Daily Routines is a series by Balance the Grind, profiling successful leaders, entrepreneurs, artists and business executives to explore their routines, habits and rituals.
For someone who has written some of the most interesting books I’ve read in recent memory — Outliers (2008), Talking to Strangers (2019) to name a few – Malcolm Gladwell confesses to “lead an astonishingly boring life,” one made up with long stretches of reading and writing.
For every hour I spend writing, I spend three hours thinking about writing.Dissecting the Success of Malcolm Gladwell (#168) | The Tim Ferriss Show
Gladwell’s daily routine starts between 8-8.30am. He’ll have some tea or coffee, and a very small meal — half a cup of oatmeal, or as revealed on his conversation with Tim Ferriss, a third of a croissant, “I think one should eat the absolute minimum in the morning. I don’t think you should eat a lot in the morning. That’s one of my rules.”
At around 9am is when Gladwell will start the most important part of his work — writing. But not at home, or in his office. In a 2009 profile by The Guardian, Gladwell explained that as a result of spending 10 years in a newsroom, he can’t write when it’s quiet and needs the buzz of people around him, “I like people around me; but I don’t want to talk to them.” He’ll ride his bike around lower Manhattan and Brooklyn, setting up shop in cafes and restaurants where he’ll write for a few hours.
Writing is not the time consuming part. It’s knowing what to write. It’s the thinking and the arranging and the interviewing and the researching and the organizing. That’s what takes time. Writing is blissful. I wish I could do it more. It’s a break from all of the hassle.DISSECTING THE SUCCESS OF MALCOLM GLADWELL (#168) | THE TIM FERRISS SHOW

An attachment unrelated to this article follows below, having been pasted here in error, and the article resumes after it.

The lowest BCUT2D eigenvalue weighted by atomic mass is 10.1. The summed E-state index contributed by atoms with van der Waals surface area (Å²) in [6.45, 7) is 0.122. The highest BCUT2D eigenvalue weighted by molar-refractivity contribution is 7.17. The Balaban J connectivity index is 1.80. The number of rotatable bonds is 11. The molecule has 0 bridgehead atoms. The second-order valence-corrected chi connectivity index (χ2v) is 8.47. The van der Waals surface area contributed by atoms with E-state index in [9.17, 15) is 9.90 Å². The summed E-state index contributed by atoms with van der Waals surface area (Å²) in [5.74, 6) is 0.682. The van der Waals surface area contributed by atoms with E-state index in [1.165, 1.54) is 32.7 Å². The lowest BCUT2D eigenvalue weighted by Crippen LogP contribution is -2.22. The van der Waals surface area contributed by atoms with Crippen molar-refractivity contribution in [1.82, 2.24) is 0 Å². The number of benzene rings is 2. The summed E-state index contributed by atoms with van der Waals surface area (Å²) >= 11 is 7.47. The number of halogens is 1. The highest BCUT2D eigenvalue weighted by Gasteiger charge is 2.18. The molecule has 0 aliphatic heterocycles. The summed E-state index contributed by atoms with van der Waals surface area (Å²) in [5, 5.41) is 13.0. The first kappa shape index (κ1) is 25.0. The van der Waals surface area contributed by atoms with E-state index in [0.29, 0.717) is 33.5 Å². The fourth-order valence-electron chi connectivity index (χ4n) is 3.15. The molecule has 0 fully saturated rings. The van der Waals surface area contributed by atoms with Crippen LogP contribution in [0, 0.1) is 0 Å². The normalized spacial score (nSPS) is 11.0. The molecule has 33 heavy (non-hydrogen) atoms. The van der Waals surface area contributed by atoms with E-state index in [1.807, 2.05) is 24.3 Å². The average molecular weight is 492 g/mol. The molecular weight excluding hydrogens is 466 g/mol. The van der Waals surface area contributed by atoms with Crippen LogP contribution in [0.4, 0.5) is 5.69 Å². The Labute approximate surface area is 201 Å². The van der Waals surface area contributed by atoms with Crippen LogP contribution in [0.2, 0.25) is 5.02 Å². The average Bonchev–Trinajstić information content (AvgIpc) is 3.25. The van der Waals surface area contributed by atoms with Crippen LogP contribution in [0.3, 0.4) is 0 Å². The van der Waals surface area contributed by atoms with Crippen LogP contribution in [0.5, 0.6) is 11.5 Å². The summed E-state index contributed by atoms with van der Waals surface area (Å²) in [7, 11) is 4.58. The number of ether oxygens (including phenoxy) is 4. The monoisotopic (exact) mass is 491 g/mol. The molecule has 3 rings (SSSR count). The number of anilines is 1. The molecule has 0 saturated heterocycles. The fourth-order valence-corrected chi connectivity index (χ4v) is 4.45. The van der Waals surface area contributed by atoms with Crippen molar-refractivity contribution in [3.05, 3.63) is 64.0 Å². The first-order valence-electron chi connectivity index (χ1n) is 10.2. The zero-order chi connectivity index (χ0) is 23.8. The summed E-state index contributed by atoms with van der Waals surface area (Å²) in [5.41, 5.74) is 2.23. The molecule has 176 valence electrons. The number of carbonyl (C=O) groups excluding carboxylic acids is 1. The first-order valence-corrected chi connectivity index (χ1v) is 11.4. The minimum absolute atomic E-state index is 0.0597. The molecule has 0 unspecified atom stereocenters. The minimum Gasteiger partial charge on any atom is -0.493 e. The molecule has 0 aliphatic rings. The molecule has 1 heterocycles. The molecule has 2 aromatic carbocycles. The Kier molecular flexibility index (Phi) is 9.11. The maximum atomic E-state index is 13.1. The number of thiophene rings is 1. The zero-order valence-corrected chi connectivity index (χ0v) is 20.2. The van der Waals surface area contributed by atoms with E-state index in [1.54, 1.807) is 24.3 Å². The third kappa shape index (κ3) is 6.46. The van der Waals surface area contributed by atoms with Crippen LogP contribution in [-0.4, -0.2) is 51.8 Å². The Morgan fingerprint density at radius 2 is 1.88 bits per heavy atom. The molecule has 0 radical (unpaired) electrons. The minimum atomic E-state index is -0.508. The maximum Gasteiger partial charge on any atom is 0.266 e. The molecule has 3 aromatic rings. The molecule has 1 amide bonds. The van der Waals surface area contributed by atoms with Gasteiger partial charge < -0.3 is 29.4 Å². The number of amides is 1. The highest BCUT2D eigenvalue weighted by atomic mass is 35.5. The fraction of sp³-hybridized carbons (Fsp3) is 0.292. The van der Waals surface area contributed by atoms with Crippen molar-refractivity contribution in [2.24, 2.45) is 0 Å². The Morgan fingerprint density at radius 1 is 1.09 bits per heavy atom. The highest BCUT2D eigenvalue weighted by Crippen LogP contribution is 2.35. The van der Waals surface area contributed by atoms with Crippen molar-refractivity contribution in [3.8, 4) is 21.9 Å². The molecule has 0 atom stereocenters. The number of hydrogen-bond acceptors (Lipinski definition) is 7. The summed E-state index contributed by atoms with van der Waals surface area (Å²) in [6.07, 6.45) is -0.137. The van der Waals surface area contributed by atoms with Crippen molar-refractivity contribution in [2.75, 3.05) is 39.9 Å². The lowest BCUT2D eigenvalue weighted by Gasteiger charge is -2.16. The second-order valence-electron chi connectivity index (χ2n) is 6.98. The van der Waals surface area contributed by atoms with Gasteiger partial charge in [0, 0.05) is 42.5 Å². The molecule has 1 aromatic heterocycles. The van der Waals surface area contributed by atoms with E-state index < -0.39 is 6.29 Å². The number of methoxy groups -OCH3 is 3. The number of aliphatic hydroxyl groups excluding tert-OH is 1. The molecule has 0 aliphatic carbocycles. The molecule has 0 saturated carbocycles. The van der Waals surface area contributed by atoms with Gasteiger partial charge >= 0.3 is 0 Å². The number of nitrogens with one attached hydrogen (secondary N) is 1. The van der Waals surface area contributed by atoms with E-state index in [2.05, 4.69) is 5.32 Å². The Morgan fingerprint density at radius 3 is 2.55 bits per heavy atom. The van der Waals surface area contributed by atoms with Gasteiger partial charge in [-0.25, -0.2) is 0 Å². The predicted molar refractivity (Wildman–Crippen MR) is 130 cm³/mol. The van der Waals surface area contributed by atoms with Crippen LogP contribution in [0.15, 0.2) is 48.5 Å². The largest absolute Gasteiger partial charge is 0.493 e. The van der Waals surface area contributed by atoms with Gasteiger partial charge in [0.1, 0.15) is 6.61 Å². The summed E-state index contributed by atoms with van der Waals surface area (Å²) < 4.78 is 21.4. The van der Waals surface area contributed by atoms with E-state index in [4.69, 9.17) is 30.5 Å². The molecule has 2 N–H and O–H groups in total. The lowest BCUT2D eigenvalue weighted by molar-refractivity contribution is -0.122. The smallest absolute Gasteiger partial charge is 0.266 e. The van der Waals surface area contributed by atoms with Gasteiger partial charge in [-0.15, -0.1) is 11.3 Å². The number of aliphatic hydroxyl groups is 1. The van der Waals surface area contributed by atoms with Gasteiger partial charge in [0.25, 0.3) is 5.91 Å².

Most of Gladwell’s mornings are spent writing until lunchtime. “Since my brain really only works in the morning, I try to keep that time free for writing and thinking and don’t read any media at all until lunchtime, when I treat myself to The New York Times — the paper edition,” Gladwell discussed in a column for The Altantic.
“My brother, who is a teacher, always says that we place too much emphasis on the speed of knowledge acquisition, and not the quality of knowledge acquisition: I guess that means that the fact that I am still on Monday, when everyone else is on Tuesday, is okay.”
After lunchtime, Gladwell will ride on over to the New York University library and do some research in the academic journals, “I don’t really have a set pattern: mostly I just browse through the databases, or root around in the footnotes of things that I’ve liked.” He rarely writes in the afternoon, and while he’ll continue to work — emails and reading — his writing hours are over at lunchtime.
Gladwell will wind up his workday with some exercise, usually a run, before heading home for dinner, or watch sports on TV or read a book — in 2011, he was finishing up Keith Richards memoir, Life, “the great test of any memoir is that the author’s life has to be more interesting than the reader’s life. He passes that test with flying colors, although the bar is rather low in my case.”
Bedtime for the author is usually 11pm-midnight.
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